During my high school years, I had often made an effort to hide the fact that I was queer from many of my peers – even my closest friends and family members. After coming out of the closet, I found myself within a greater state of freedom and yet even some of my biggest fears were also more realized too. I was always worried about what people would be saying to me, given as I had often been living under a conservative environment, and even been made to believe in – even if I never felt most comfortable with what I would be made to say about the world around me. This already feels most fitting for me to talk about as I talk about Boy Erased, because of the very fears that I know conversion therapy would be placing upon many LGBTQ+ individuals all across the world. Which makes talking about Boy Erased especially complicated because there’s another stigma that comes by that is also triggered by the concept of a church-funded conversion therapy. So among many reasons I wanted to see Boy Erased was because of what I hoped it would make the general public understand about what conversion therapy does to people like myself.
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It already seems as if we’re getting cinematic universes after another at this rate that stretch outside the likes of Marvel and DC, for now we also have Legendary’s MonsterVerse and now Universal is chiming in by reviving classic horror movie icons for the Dark Universe. To say they’ve started things off interestingly is one thing, because I’m still struggling with trying to deconstruct what it is that I’m really feeling about The Mummy right after having seen it because it only seems like this new cinematic universe will probably not go the way it was planned to be; and yet somehow that’s a part of why The Mummy only resulted in such a baffling experience. I was far too busy laughing at the stupidity of where it was going to the point I couldn’t say I was ever finding myself getting bored, yet at the same time that’s a part of why it’s difficult enough for me to even say it allows the Dark Universe to show promise.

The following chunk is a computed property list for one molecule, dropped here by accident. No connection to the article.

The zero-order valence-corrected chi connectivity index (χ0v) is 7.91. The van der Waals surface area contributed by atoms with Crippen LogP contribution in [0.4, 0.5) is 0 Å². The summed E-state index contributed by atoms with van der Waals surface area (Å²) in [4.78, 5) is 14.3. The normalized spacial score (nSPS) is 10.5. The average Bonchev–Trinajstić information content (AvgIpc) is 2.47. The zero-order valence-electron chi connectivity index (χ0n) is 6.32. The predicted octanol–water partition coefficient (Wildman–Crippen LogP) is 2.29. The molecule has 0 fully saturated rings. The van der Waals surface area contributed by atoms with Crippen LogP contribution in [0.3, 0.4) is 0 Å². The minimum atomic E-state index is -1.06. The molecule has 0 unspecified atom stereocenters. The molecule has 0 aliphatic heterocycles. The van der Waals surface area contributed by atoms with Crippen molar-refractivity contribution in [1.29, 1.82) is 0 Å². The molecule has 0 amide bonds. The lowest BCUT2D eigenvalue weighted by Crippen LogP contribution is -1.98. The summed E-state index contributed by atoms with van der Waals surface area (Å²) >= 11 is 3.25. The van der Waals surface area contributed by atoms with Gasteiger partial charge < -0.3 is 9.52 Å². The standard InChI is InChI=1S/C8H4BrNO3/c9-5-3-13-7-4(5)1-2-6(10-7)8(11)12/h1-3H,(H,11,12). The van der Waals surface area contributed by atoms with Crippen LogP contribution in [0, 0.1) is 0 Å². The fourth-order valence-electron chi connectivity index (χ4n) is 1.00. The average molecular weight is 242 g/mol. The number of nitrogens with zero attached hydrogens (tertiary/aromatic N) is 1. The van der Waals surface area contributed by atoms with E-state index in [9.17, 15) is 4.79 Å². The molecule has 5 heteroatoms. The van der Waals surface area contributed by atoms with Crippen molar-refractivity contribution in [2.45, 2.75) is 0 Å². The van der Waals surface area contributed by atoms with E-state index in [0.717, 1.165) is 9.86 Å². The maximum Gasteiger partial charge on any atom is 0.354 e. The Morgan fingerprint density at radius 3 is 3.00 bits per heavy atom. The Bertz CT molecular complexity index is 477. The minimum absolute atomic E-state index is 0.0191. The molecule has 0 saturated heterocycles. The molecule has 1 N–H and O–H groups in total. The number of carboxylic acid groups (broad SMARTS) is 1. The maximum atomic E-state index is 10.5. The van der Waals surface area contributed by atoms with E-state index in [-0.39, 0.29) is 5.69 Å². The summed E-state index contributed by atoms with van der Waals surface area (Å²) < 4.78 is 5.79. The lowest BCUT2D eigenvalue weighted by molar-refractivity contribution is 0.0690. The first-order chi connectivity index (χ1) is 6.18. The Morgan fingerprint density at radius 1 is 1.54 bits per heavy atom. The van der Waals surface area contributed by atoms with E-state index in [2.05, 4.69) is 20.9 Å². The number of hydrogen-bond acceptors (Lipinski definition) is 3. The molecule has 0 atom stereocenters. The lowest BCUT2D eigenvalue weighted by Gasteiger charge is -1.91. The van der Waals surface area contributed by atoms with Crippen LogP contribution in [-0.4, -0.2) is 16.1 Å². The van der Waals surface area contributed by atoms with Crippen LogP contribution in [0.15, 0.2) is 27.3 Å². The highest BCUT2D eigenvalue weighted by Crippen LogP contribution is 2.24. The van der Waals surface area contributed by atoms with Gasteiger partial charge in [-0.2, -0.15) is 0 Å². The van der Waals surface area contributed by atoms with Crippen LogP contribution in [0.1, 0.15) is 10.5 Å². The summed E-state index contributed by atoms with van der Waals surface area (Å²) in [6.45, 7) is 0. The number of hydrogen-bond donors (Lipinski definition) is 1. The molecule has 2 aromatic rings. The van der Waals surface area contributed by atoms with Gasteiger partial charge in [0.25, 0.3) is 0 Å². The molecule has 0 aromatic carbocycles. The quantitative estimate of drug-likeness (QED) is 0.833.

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Another time capsule in a sense it goes through the glory of classic Hollywood film-noir, but if something else had come about in order to allow Curtis Hanson’s L.A. Confidential to stand apart not merely as a tribute, it takes one through an exhibit but understands its display at heart, lives in its glory – emulates a mood like the artifacts up for show it could merely have been one in itself. At its heart there is a great police procedural drama but its background is something that carries something all the more mesmerizing. It’s delightfully classical Hollywood in a 90’s manner, for a distinct blend of eras only gave away a timely feeling.
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An on-the-spot impression left from Michael Mann’s The Insider doesn’t leave it out to be my favourite of Mann’s films (he’s done many which I find to be quite superior) but knowing what Mann is an expert with, it is still a strong footing from the great filmmaker. While it definitely contains touches that would indicate weaknesses that are strange coming from Michael Mann, there are many elements to The Insider indicative of strength, for what he leaves behind is a truly riveting piece of work as can always be expected from the great filmmaker’s very best work. It flops a little bit then and there, but it’s strong enough to warrant a watch or two. Continue reading →
One cannot review Shane Black’s The Nice Guys without saying the term at least once, so it shall be said right here: nice. I’m a fan of Shane Black for the most part (although I greatly dislike Iron Man 3) and knowing what he can perform when experimenting with neo-noir and comedy in Kiss Kiss Bang Bang, it seemed he would head back to said roots with The Nice Guys. It was everything I would have expected it to be, and at that, I had quite the blast watching The Nice Guys. I’d already hold trust in Shane Black when it comes to writing buddy cop comedies since it seems what he’s able to present just feels so vibrant in all the glory shining on the screen. Continue reading →